October 27, 2006

Gift creates chair in pediatric surgery

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George Holcomb Jr., M.D.

Gift creates chair in pediatric surgery

George Holcomb Jr., M.D., has dedicated his adult life to Vanderbilt and its School of Medicine.

Now, after a 30-year career in Pediatric Surgery and 60-plus year connection with Vanderbilt, Holcomb's legacy and love for the school will continue with the George W. Holcomb Jr., M.D., chair in Pediatric Surgery, documented through a bequest in his will.

“I made this contribution because of an existing need and with the hope that it will assist the Monroe Carell Jr. Children's Hospital Surgical Department to advance to the excellence nationally that this outstanding hospital rightfully deserves,” Holcomb said.

“Although the surgical care is excellent at Children's Hospital now, I'm hopeful that this gift will help it continue to advance in national prominence as we recruit world-class pediatric surgeons to care for the children of Middle Tennessee and beyond.”

Holcomb received his undergraduate degree in 1943 and his medical degree in 1946, both from Vanderbilt. During his general surgery residency at Vanderbilt, he became interested in pediatric surgery, and he later accepted a residency at Harvard University Medical School with Robert Gross, M.D.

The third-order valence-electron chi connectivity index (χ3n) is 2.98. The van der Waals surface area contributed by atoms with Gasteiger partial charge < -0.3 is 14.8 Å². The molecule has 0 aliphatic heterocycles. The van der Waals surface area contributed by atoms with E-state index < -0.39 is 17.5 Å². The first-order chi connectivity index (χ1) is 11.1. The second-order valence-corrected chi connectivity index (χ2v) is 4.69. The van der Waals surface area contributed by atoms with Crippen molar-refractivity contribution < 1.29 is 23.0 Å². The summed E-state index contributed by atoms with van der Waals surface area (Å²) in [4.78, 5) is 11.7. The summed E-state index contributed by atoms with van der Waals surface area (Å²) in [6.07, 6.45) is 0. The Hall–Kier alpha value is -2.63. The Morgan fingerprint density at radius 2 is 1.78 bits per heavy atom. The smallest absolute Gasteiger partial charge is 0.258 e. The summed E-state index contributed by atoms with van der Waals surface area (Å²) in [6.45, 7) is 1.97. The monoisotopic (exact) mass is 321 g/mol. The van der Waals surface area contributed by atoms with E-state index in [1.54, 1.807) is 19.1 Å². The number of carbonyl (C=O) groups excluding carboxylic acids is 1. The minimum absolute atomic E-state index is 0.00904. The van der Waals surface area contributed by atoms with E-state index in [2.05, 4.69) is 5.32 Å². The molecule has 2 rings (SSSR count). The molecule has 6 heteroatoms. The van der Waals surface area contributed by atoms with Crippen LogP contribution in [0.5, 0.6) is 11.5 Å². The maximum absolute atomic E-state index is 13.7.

After completing his surgical residency in 1952, Holcomb served in the U.S. Army during the Korean War, stationed in Japan as a thoracic surgeon. After the war, in 1954, he and his late wife, Alice Ingram Holcomb, and their son George W. “Whit” Holcomb III returned to the United States; and shortly after, their daughter, Virginia, was born. The family relocated to Nashville where Holcomb opened his private practice in pediatric surgery, which he operated until retiring in 1989.

In 1993, the late Roscoe R. “Ike” Robinson, M.D., then vice chancellor for Health Affairs, asked Holcomb to return to Vanderbilt to be the executive director of the Medical Alumni Affairs department. Holcomb accepted and remained in the position until 2003.

“It is quite fitting that a chair named for Dr. Holcomb will live in the Monroe Carell Jr. Children's Hospital,” said John Brock III, M.D., surgeon-in-chief at Children's Hospital. “Many of us who are practicing surgery today are indebted to the wisdom, surgical technique and experience that Dr. Holcomb provided.

“It was his gentle, caring nature and his outstanding surgical techniques that were impressed upon many of as young surgeons. Those of us who know him personally are indebted to him in helping further our careers, and those who will come in the future will know him by this contribution. This is indeed a very generous and exciting gift befitting someone who has been a giant in Vanderbilt's surgery program for years.”